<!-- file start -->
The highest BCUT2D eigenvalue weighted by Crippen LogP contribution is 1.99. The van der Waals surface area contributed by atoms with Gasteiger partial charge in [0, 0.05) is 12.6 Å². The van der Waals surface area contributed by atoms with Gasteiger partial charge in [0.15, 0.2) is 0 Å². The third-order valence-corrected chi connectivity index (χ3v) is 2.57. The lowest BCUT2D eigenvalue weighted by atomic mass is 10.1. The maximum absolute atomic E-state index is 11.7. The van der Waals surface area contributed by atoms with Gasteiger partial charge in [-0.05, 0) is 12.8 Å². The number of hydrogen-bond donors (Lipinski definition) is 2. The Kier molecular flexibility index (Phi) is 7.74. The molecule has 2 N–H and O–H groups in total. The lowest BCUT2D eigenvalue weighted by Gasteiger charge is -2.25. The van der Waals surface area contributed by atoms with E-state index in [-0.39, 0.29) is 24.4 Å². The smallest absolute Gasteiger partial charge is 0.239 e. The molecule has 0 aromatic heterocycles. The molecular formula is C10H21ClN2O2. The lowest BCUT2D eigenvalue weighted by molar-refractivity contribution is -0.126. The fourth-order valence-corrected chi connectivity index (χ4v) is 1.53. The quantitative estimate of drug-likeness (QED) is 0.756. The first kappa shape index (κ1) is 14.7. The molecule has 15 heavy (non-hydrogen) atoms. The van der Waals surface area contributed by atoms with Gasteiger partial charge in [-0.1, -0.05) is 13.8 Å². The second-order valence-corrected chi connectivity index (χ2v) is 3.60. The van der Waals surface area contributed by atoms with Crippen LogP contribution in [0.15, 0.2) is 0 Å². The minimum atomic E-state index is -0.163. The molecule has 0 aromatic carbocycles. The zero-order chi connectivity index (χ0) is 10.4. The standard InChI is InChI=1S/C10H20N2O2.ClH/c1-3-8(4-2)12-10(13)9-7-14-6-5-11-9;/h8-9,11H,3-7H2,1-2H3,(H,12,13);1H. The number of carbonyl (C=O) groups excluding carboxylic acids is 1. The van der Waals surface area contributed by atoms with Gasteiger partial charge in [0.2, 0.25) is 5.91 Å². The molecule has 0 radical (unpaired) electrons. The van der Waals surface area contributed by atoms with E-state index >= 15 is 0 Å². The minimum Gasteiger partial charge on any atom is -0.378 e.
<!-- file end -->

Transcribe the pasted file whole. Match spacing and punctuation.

The highest BCUT2D eigenvalue weighted by Crippen LogP contribution is 1.99. The van der Waals surface area contributed by atoms with Gasteiger partial charge in [0, 0.05) is 12.6 Å². The van der Waals surface area contributed by atoms with Gasteiger partial charge in [0.15, 0.2) is 0 Å². The third-order valence-corrected chi connectivity index (χ3v) is 2.57. The lowest BCUT2D eigenvalue weighted by atomic mass is 10.1. The maximum absolute atomic E-state index is 11.7. The van der Waals surface area contributed by atoms with Gasteiger partial charge in [-0.05, 0) is 12.8 Å². The number of hydrogen-bond donors (Lipinski definition) is 2. The Kier molecular flexibility index (Phi) is 7.74. The molecule has 2 N–H and O–H groups in total. The lowest BCUT2D eigenvalue weighted by Gasteiger charge is -2.25. The van der Waals surface area contributed by atoms with E-state index in [-0.39, 0.29) is 24.4 Å². The smallest absolute Gasteiger partial charge is 0.239 e. The molecule has 0 aromatic heterocycles. The molecular formula is C10H21ClN2O2. The lowest BCUT2D eigenvalue weighted by molar-refractivity contribution is -0.126. The fourth-order valence-corrected chi connectivity index (χ4v) is 1.53. The quantitative estimate of drug-likeness (QED) is 0.756. The first kappa shape index (κ1) is 14.7. The molecule has 15 heavy (non-hydrogen) atoms. The van der Waals surface area contributed by atoms with Gasteiger partial charge in [-0.1, -0.05) is 13.8 Å². The second-order valence-corrected chi connectivity index (χ2v) is 3.60. The van der Waals surface area contributed by atoms with Crippen LogP contribution in [0.15, 0.2) is 0 Å². The minimum atomic E-state index is -0.163. The molecule has 0 aromatic carbocycles. The zero-order chi connectivity index (χ0) is 10.4. The standard InChI is InChI=1S/C10H20N2O2.ClH/c1-3-8(4-2)12-10(13)9-7-14-6-5-11-9;/h8-9,11H,3-7H2,1-2H3,(H,12,13);1H. The number of carbonyl (C=O) groups excluding carboxylic acids is 1. The van der Waals surface area contributed by atoms with Gasteiger partial charge in [0.2, 0.25) is 5.91 Å². The molecule has 0 radical (unpaired) electrons. The van der Waals surface area contributed by atoms with E-state index >= 15 is 0 Å². The minimum Gasteiger partial charge on any atom is -0.378 e.